June 28, 1966.
Appeal from the Circuit Court, Dade County, James W. Kehoe, J.
Fuller Brumer, Miami, for appellant.
Hagglund Larson, Sam Daniels, Miami, for appellees.
Before PEARSON, BARKDULL and SWANN, JJ.
This is an appeal by Sol Atlas, the plaintiff below, from a final judgment entered for the defendants in a non-jury case.
The complaint alleged that the plaintiff was injured when the defendant, Luis Siso, drove the automobile owned by the defendant, Henriequeta Siso, into the rear of the plaintiff's automobile which was stopped for a traffic device, causing him injury and damages. The defendants' answer denied negligence and alleged that the collision was caused by a sudden and unexpected failure of brakes "without warning."
At the pre-trial conference, the trial court required each party to furnish in writing the names and addresses of any additional witnesses not listed at that time, to opposing counsel at least five days prior to trial. The court stated, "If the above is not complied with, the witnesses will not be allowed to testify at the time of trial."
During the plaintiff's case at trial there was testimony concerning the defective condition of the brakes. At the conclusion of the defendants' case, the plaintiff called a witness whom he designated as a "rebuttal" witness. The defendants objected to his testimony on the ground that his name was not listed in accordance with the pre-trial order. The objection was sustained. The proffered testimony was to the effect that brakes cannot suddenly become defective without giving some notice to the operator.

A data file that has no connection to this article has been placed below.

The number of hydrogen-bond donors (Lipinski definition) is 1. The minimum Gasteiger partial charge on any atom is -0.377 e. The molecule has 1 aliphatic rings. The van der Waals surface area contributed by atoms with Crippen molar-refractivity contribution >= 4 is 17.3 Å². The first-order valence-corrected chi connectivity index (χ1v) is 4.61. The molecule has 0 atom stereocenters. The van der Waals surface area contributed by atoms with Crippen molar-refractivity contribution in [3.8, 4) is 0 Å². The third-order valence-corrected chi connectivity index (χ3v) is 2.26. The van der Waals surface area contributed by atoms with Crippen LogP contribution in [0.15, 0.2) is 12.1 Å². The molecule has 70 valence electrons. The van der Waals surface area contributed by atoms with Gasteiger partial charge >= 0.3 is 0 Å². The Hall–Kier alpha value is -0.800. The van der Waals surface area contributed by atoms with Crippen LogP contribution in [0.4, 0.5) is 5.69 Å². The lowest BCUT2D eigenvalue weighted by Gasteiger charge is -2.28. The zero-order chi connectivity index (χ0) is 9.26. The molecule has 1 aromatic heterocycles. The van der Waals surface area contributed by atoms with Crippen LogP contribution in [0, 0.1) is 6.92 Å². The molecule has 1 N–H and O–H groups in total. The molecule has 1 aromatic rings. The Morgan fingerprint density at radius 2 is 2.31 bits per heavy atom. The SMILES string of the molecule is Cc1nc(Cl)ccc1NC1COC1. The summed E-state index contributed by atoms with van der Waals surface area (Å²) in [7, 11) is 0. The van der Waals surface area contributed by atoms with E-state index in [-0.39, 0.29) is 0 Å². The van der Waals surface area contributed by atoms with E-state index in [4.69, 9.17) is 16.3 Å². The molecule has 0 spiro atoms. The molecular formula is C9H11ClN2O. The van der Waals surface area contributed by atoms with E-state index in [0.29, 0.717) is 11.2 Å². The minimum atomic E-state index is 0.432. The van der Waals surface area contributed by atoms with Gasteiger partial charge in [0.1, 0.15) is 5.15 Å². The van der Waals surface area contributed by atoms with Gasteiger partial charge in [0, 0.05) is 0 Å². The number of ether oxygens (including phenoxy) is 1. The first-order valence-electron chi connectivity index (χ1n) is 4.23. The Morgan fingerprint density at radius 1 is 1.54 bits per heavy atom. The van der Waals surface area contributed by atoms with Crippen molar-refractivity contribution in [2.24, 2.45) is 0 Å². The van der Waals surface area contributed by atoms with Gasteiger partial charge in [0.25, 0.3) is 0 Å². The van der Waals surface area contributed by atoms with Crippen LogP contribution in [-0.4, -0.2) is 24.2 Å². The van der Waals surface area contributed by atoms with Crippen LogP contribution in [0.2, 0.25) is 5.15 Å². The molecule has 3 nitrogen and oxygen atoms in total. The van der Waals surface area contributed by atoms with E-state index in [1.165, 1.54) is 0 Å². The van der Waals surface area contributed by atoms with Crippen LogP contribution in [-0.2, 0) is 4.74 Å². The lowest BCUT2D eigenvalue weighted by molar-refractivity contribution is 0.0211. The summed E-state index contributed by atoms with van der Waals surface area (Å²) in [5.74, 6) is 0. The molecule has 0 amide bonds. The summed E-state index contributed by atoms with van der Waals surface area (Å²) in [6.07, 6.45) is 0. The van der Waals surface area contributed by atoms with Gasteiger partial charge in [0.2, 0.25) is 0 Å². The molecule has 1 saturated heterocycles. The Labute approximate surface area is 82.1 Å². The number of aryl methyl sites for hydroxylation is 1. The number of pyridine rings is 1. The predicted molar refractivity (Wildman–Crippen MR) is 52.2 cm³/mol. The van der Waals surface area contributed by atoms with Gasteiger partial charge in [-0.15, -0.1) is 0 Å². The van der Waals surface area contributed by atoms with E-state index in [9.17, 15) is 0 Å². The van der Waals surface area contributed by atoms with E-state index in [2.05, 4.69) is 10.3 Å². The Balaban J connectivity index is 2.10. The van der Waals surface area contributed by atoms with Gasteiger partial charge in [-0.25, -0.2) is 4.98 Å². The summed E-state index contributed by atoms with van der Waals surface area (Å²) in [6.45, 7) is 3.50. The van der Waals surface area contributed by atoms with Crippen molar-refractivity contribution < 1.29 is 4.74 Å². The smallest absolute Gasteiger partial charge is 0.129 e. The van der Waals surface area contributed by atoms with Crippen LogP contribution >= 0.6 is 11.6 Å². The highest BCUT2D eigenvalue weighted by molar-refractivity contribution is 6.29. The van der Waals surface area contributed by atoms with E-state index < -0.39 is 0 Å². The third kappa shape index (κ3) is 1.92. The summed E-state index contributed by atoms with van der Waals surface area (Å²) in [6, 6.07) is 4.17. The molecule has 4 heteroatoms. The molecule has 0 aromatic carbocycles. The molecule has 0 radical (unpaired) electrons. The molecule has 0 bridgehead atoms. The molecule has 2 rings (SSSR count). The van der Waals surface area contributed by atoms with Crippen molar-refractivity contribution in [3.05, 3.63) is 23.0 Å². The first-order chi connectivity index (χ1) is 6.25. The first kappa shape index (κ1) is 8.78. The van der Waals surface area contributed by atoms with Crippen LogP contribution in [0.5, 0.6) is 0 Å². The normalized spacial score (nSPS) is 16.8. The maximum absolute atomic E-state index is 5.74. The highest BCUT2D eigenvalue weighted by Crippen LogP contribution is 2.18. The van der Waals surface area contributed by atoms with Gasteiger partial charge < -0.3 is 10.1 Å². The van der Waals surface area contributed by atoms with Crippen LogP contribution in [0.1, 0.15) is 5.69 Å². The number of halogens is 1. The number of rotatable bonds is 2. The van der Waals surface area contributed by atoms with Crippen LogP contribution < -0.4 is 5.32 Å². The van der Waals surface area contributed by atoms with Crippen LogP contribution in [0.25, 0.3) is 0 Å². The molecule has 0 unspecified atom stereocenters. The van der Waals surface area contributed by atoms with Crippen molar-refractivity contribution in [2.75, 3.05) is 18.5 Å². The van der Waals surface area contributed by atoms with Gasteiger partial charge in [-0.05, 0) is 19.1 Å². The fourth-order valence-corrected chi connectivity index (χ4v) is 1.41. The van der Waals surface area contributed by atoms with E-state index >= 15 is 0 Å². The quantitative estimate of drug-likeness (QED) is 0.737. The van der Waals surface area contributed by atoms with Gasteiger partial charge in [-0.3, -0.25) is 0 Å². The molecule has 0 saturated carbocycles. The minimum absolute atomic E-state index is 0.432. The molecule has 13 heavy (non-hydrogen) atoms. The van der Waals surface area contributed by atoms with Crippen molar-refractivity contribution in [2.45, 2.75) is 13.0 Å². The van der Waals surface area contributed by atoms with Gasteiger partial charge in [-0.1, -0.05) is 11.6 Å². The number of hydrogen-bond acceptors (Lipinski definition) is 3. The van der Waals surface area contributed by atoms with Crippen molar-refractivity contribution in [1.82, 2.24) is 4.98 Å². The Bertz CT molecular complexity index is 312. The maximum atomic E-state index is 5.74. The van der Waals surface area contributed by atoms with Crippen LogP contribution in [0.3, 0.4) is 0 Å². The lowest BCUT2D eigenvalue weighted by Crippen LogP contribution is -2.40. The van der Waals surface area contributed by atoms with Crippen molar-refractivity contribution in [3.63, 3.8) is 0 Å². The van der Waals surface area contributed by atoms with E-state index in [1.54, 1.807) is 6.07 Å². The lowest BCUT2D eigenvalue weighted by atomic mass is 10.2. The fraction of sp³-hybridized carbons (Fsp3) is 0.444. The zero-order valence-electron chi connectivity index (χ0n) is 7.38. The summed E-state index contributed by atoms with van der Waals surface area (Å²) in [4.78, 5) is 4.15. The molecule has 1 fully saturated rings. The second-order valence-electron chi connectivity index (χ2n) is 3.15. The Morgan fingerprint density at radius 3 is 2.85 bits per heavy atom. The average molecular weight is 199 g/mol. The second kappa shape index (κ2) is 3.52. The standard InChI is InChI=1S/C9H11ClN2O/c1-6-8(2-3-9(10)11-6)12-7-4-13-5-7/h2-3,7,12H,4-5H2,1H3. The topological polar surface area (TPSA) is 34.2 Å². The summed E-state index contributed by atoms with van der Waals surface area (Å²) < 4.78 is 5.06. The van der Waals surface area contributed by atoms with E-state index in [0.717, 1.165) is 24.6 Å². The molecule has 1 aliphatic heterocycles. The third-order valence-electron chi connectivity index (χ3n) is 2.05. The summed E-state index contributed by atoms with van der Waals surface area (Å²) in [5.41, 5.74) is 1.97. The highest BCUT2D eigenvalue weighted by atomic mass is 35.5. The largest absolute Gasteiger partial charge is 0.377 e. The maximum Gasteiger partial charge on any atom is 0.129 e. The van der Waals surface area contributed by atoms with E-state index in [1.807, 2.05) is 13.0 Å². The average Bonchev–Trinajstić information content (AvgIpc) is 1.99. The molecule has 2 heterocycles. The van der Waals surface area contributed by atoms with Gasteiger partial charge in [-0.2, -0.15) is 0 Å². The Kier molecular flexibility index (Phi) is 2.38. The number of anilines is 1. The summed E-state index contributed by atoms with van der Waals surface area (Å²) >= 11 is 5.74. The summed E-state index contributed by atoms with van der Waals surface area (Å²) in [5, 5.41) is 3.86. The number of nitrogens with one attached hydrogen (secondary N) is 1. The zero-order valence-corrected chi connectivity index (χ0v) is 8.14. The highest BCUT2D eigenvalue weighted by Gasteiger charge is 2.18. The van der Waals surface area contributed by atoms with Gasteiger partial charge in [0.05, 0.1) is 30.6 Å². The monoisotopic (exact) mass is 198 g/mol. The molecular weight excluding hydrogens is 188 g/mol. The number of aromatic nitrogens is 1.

The plaintiff was offered the opportunity to take a voluntary dismissal without prejudice if he deemed this testimony essential to his case, but he declined and elected to proceed without the testimony of the "rebuttal" witness. The plaintiff suffered an adverse judgment from the trial court, and on appeal has claimed reversible error in the denial of the "rebuttal" witness' testimony.
The rule is clear that a trial court may, in the proper exercise of its discretion, exclude testimony at trial of witnesses whose names are not disclosed, in accordance with orders at pre-trial conferences. The trial court record failed to demonstrate that it was an abuse of the broad discretion and authority of the court for the proper conduct of the litigation to refuse to receive testimony of a witness for the plaintiff whose name was not included on the witness list filed by the plaintiff at the pre-trial conference. Henningsen v. Smith, Fla.App. 1965, 174 So.2d 85; Rose v. Yuille, Fla. 1956, 88 So.2d 318.
The plaintiff also contends that he is not required, by a pre-trial order, to list the names of "rebuttal" witnesses because he does not know what evidence may be brought out by the defendant, and that such witnesses would only testify in opposition to any matters brought out by the defendants.
This argument has no merit in the instant cause, because the plaintiff brought out testimony concerning the failure of the brakes without prior warning during his case in chief. After the defendants' expert mechanic had testified, the plaintiff attempted to present the testimony of the undisclosed "rebuttal" witness, and it is apparent that he was not a "rebuttal" witness to any new or surprise testimony brought out by the defendants. See Driscoll v. Morris, Fla.App. 1959, 114 So.2d 314.
We affirm the judgment of the trial court and hold that there was no surprise requiring the testimony of an unnamed witness in rebuttal, inasmuch as the question of brake failure was an issue disclosed by the pleading, and no abuse of discretion has been shown which would constitute reversible error.
The judgment appealed from is